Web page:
The bone graft, insertion of implants, and placing of crowns required almost 18 months of painful procedures and her consultants felt she would require two or three more such procedures in her lifetime. In addition to the fractured teeth, Hanna suffered a fractured nose and continual headaches, which were diagnosed by the prosthodontist to whom we referred Hanna. Fortunately, the prosthodontist discovered the problem and was able to create a splint for Jenny that helped reduce the frequency and severity of headaches.

Hanna’s insurance company disputed this claim and felt she would not require another implant, offering $340,000 to settle the case. Our team was able to convince the insurance company that she would be a chronic dental patient, suffer headaches for the rest of her life and compromise the delicate anatomy and physiology of her teeth and mouth. The settlement will compensate Hanna for her past pain and suffering and medical bills and will pay for Hanna’s future dental needs and the pain and inconvenience of her future procedures.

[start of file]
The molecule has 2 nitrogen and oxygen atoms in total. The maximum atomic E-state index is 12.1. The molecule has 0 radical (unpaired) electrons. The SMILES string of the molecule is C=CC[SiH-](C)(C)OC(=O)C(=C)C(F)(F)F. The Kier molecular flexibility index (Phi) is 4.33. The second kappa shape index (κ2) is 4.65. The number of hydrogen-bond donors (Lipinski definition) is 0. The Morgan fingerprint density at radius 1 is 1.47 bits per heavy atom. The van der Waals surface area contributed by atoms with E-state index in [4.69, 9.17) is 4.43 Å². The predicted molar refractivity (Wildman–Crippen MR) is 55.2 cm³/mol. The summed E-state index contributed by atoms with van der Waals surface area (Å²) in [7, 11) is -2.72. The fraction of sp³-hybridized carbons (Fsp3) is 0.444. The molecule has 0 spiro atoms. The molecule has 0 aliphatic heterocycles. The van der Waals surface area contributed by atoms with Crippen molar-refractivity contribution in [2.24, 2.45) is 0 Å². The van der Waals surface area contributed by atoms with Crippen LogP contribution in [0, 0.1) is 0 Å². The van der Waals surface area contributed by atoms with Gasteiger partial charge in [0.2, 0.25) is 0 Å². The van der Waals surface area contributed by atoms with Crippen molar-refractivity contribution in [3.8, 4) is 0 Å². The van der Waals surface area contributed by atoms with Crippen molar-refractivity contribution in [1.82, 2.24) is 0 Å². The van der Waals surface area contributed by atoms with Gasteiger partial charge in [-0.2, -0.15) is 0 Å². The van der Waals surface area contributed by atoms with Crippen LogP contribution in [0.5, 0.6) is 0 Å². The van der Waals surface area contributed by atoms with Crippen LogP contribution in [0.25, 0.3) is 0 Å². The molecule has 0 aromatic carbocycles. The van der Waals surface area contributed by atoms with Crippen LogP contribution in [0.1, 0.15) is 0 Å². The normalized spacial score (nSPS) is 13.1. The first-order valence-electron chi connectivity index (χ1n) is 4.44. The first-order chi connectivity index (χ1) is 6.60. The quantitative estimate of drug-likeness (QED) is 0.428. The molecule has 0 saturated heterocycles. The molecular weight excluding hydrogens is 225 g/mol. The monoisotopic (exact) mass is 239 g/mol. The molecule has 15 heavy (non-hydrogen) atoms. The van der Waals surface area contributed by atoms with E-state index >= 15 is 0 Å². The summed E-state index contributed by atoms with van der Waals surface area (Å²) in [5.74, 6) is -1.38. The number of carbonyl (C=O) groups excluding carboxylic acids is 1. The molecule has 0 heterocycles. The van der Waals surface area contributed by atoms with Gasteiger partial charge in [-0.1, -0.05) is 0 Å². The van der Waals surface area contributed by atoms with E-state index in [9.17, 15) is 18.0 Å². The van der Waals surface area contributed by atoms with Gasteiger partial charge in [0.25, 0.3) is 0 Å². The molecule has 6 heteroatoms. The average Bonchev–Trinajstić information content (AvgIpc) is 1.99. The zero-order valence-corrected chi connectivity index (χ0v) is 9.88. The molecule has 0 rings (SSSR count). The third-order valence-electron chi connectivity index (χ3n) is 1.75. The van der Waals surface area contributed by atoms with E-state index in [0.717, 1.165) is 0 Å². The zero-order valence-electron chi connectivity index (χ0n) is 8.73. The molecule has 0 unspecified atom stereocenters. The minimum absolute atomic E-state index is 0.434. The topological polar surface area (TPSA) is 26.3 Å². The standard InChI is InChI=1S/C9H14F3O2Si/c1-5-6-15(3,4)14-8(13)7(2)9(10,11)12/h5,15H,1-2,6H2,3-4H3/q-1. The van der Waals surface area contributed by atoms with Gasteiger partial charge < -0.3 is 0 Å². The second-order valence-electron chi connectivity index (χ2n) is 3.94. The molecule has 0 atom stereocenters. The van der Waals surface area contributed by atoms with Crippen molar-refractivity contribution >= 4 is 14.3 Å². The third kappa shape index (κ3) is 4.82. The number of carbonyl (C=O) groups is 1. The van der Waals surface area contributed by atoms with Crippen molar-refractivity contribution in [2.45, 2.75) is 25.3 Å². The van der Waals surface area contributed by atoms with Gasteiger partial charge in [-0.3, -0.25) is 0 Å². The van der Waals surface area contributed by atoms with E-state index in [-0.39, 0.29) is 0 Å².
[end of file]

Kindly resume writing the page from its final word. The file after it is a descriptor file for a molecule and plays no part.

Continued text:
Minami Tamaki Recovers $2.1 Million for Medical Malpractice

Fred F. (fictitious name), a 51-year-old home care provider, was driving in the course and scope of his employment as a caregiver in San Francisco. Fred was struck by a Hummer rented from the Hertz Corporation and driven by a foreign tourist making an illegal turn on a red light. He was taken by ambulance to the emergency room of the local hospital, where Fred’s treating physicians inadvertently injured his spinal cord rendering him a partial quadriplegic.

Senior Counsel Mark Fong, Partner Dale Minami and Associate Eunice Yang handled the auto accident claim, which settled for Hertz’s policy limits of $1 million, and later settled the claim against the physicians and the hospital for $2.1 million.

Fred faced a number of challenges in settling the medical malpractice case. First, non-economic damages were capped at $250,000 due to the California Medical Injury Compensation Reform Act of 1975. His past and future wage loss claim was $252,157.